There was a discussion on Warrior Talk about what seemed like a Mumbai styled probe in San Diego. I don’t think that is the case. The USA is more easily infiltrated than India. If the goal was to get guys in-country to mount a Mumbai or Nairobi style event, the easiest way is the best way. Here is how I would do it.
The getting in is easy, just don't do it as a group. Buy your way through the Indian Reservations in the south. Every operator has duties once across, and all speak perfect English and have a passable legend.
The mission prep is easy. Obtain weapons and meet up at a given location. All comms can done on Twitter or some other soc-media in a vague way. They will all have recognition criteria, such as wear a certain thing and meet at a certain place, so on and so forth.
I will go out on a limb and predict that if there is (Heaven forbid) a Mumbai-esque event here, funded and executed by ISIS, the operators in that event could easily be US Citizens, eliminating the need to infiltrate completely…they would already be here.
Once the team is united, Mumbai is on like Donkey Kong. Not hard at all.
The duration of the event would not go on for days like in Mumbai or Nairobi, but I will say that most US First Responders are not equipped to mount an assault on a mall containing five or six dedicated terrorists. They will of course try, and good for them. But unless ALL the guys have the right training (OMG...the militarization argument again), traditional SWAT tactics will not suffice. The event, while longer than the average active shooter deal, will be over in a few hours at most...one way or the other.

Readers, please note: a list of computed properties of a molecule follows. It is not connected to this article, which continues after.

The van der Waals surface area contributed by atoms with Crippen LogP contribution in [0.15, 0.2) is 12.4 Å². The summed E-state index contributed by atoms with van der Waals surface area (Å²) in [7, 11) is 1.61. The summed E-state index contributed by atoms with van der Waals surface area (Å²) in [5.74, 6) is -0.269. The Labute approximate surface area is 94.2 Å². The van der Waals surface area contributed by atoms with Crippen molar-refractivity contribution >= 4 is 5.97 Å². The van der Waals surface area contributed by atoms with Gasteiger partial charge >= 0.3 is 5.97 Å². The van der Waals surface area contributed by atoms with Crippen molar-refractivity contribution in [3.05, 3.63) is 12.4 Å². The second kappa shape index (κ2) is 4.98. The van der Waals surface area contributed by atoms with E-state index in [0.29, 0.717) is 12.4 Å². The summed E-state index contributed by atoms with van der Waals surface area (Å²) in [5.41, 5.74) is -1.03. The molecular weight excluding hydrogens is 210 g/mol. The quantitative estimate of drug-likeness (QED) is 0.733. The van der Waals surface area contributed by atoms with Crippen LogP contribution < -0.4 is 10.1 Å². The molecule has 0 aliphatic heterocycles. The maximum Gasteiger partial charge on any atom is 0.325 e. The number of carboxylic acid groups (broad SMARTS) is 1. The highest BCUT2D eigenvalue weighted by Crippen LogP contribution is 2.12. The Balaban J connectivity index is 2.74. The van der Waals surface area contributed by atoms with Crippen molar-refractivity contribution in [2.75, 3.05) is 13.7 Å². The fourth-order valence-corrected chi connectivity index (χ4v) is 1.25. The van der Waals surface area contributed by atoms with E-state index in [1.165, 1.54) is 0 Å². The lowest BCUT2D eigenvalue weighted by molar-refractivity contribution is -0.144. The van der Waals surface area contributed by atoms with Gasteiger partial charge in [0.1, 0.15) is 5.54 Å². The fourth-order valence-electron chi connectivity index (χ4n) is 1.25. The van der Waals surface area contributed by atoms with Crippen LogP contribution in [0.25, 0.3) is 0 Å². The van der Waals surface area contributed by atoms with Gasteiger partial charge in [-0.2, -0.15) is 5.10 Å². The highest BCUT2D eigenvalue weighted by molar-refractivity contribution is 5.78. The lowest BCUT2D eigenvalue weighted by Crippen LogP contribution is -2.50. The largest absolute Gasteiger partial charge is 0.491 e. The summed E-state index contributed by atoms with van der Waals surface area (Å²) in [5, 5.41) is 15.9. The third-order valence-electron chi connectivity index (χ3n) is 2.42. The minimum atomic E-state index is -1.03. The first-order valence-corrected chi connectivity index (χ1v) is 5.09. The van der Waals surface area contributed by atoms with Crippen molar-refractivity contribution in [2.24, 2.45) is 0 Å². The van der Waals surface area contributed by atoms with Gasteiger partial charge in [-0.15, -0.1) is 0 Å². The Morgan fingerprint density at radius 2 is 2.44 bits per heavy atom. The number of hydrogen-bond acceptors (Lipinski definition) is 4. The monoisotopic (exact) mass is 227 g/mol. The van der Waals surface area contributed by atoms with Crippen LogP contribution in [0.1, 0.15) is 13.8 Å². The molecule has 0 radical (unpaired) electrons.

I recall as early as 1990s we would cross train with USMC routinely...us learning fire and maneuver and they learning CQB. But that was totally foreign to many of our neighboring teams.
A group of SWAT guys, with US MIL combat experience, would do great in terminating these guys. But a group of highly educated, non-combat experienced, ladder-climber cops getting their SWAT ticket punched before promotion will simply be more casualties. Harsh, but that is what I think.
The public/official reactions will be mixed...I think there will be a great deal of backpedaling by Obama and his minions, as well as a hard attempt to blame someone other than the admin (a typical tactic of the left as early as the 1990s). You will see the same things seen in the years after 9/11. You will see every airport and public place crawling with MP5 and M4 carrying cops, you will see deeper involvement in Syria (who has always wanted that I wonder), and you will see more laws focusing on squeezing US Citizens.
Interestingly, I had a conversation with a friend...and old time SF guy that told me ISIS is not "just four years old". He said ISIS was a creation of the CIA back during the Afghan/Russian. The US trained the predecessors of today’s ISIS Muslims in Nevada during the Afghan/Russian war. I don't know if that is right or not, but it would not startle me to realize it was true. I recall run-ins with many Central American thugs back in the day that were hard as nails...and who I later found out were trained by the US to be better at what they did during the CONTRA years.
Wheels inside wheels.